Day 39 – The Chūgoku 33 Temple Kannon Pilgrimage, Japan – Walking from Miho Misumi to Hamada, and Seeing a Photography Exhibition In Orii

Day 39 – The Chūgoku 33 Temple Kannon Pilgrimage, Japan – Walking from Miho Misumi to Hamada, and Seeing a Photography Exhibition In Orii

This morning I woke up early, feeling a bit disoriented and groggy.
Morning rain was drizzling, the air was cool, and the streets were wet.
The prospect of walking in the rain did not feel great to me, but I did not allow myself to dwell on it.

I dressed up in what has become my hiking uniform, a pair of hiking pants, a long sleeve sun-shirt, a hat and a small towel tied around my neck.
We ate an early breakfast at the hotel, choosing from the buffet a miso soup, steamed rice with pickles, nori strips, Kombu and a small salad.

We put some fruit and water in our daypacks and walked to the train station to catch the early train.
Since we had walked yesterday from Masuda to Miho Misumi, today we took the train to Miho Misumi and continued walking north, towards Hamada.

We must’ve looked like an odd couple when we got out of the train, bundled up in our raincoats, and started walking in the rain.

But the rain stopped almost immediately after we started walking, and did not return all day.
In fact, it got very hot by the early evening.

The walk was mostly uphill, through the quiet rural countryside.
Farmers grew mostly rice, and many also had fruit trees.
The road gradually made its way back downhill and turned to the coast.

We stopped at a rest stop that sold local produce, to take off our rain gear, as the weather had already warmed up significantly.

From there we walked towards the coast, and started walking along the beaches and fishing ports, through the small towns and villages.

Mid morning, we stopped in the excellent and inspirational, “Gallery Fun & Café.”
This was the actual name of the place, and it turned out to be a very lovely stop and rest break for us.

Located in a renovated old fishing house along the coast in the village of Orii, the Gallery FUN & Café had a photography exhibition of photographs of actual walls, that looked like colorful, abstract paintings.
Some were truly magnificent!

We were taken by the owner to the second floor café, and we chose seats overlooking the blue sea.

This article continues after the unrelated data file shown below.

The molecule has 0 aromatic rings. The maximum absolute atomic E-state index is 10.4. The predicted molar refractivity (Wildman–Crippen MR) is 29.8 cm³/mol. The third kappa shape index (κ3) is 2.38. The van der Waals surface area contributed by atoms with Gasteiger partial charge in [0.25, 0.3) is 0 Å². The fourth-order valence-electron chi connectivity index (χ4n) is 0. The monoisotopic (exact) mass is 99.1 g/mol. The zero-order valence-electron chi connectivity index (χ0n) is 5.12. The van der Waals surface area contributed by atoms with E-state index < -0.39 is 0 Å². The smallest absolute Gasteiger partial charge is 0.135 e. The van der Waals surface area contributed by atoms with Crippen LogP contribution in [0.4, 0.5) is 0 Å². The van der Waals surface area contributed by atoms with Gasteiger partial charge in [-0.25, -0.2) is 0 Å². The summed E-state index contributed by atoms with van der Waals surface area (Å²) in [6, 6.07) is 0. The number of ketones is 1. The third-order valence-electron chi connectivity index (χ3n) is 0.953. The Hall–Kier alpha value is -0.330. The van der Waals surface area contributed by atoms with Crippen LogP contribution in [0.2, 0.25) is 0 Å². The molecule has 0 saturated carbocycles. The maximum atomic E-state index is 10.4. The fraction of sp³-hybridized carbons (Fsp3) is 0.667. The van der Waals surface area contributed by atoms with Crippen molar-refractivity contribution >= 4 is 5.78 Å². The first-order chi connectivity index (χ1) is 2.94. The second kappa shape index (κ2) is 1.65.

Tasteful jazz was playing on the stereo, the furniture included stylish, modern wooden pieces, and there was a collection of old cameras on shelves that ran up the stairway.

The husband is an excellent photographer, and his wife prepared our good coffees and hot cakes.
A hot cake is a kind of pancake, and it was small, fluffy and tasty.

Both Jules and I got inspired to show more of our “art” photos on the blog, rather than just travel photos documenting our days.

I have been meticulously taking documentary photos of the landscapes we walk through, the mountains, the sea, the temples and the villages.

Both Jules and I also take daily many “Art Photos,” which I often do not post on the blog, thinking that I already send to my blog subscribers so many photos.

But I love those art photos, and feel that maybe it is enough that I describe the days in detail in words.
Maybe my visual diary that is in the photos I choose to post, should be more artistic and less documentary in nature.

The walk today was long, and hot.
I was feeling fatigued, but did not allow it to settle in my body. I simply kept on walking, and paid it no mind.

We had been walking for hours with no breaks, so when we came upon another small cafe in a rural village, we stopped just to give our feet a rest.

The owner and the few customers she had around the bar, held their breaths in anxiety, but smiled in relief when we greeted them in Japanese.

“Oh, they speak Japanese!,” was the cry of relief that reverberated across the small cafe.
We ordered a butter toast and a grilled cheese toast, and rested for half an hour.
We were thanked gratefully, with many bows, when we called after a customer who had forgotten her purse to come back.

It seemed like we had been walking forever, when we reached Hamada Port.
From there, it was a long climb up to town.
Most of the old town (dating from the 1600’s) seemed closed.
Some shops were closed for the day, but many places were out of business, and the once-busy shops stood empty and forlorn.

When we finally reached Hamada station, we took the train back to our hotel in Masuda.
It was dinner time by the tine we reached Masuda.
There are a few Izakayas (small restaurants and bars) around the station.

We chose one that served grilled food, and we had a lovely dinner of grilled Onigiris, a grilled fish, roasted eggplant, fried yam, tofu with okra, a big vegetable salad and a cold beer.

By the end of the day, as we walked back to our hotel, it seemed almost impossible that we had walked so long on our throbbing feet.
There is no doubt in our minds that it is our Spirit that carries us forwards, and that the flesh merely becomes a willing servant, doing its very best to be helpful and willing.

With love and blessings,

Daily Stats:
Steps: 34,853 steps
Distance Walked: 25.5 Kilometers
Active Walking: 6 hours
Total Time: 9 hours

Total distance walked on the pilgrimage so far: 813.5 Kilometers

Temple Visited: None

Accommodation: Railway Hotel Daiei, in Masuda.
A small hotel used mostly by cyclists, clean and comfortable, includes breakfast.

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